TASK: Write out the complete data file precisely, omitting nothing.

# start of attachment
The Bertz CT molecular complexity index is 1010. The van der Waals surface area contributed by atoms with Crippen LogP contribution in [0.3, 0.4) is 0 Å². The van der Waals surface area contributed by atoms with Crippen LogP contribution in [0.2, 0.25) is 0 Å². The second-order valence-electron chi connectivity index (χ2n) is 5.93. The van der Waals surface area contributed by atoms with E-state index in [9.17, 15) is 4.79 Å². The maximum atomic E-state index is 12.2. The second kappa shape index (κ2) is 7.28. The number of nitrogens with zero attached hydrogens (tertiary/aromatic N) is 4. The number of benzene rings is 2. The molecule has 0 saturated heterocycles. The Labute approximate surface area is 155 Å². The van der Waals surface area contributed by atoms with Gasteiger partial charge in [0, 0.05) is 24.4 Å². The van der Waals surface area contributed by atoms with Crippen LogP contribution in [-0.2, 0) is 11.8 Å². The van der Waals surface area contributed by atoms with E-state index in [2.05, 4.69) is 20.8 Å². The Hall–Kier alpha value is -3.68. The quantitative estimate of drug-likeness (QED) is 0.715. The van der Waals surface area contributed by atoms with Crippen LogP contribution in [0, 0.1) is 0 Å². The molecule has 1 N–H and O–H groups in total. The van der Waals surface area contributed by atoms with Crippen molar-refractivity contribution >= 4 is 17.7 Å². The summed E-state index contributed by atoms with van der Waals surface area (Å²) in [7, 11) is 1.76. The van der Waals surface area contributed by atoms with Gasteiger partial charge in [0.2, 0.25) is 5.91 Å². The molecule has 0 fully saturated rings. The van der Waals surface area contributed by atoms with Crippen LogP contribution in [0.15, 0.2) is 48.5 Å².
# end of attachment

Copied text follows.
The Bertz CT molecular complexity index is 1010. The van der Waals surface area contributed by atoms with Crippen LogP contribution in [0.3, 0.4) is 0 Å². The van der Waals surface area contributed by atoms with Crippen LogP contribution in [0.2, 0.25) is 0 Å². The second-order valence-electron chi connectivity index (χ2n) is 5.93. The van der Waals surface area contributed by atoms with E-state index in [9.17, 15) is 4.79 Å². The maximum atomic E-state index is 12.2. The second kappa shape index (κ2) is 7.28. The number of nitrogens with zero attached hydrogens (tertiary/aromatic N) is 4. The number of benzene rings is 2. The molecule has 0 saturated heterocycles. The Labute approximate surface area is 155 Å². The van der Waals surface area contributed by atoms with Gasteiger partial charge in [0, 0.05) is 24.4 Å². The van der Waals surface area contributed by atoms with Crippen LogP contribution in [-0.2, 0) is 11.8 Å². The van der Waals surface area contributed by atoms with E-state index in [2.05, 4.69) is 20.8 Å². The Hall–Kier alpha value is -3.68. The quantitative estimate of drug-likeness (QED) is 0.715. The van der Waals surface area contributed by atoms with Crippen LogP contribution in [0, 0.1) is 0 Å². The molecule has 1 N–H and O–H groups in total. The van der Waals surface area contributed by atoms with Crippen molar-refractivity contribution >= 4 is 17.7 Å². The summed E-state index contributed by atoms with van der Waals surface area (Å²) in [7, 11) is 1.76. The van der Waals surface area contributed by atoms with Gasteiger partial charge in [0.2, 0.25) is 5.91 Å². The molecule has 0 fully saturated rings. The van der Waals surface area contributed by atoms with Crippen LogP contribution in [0.15, 0.2) is 48.5 Å².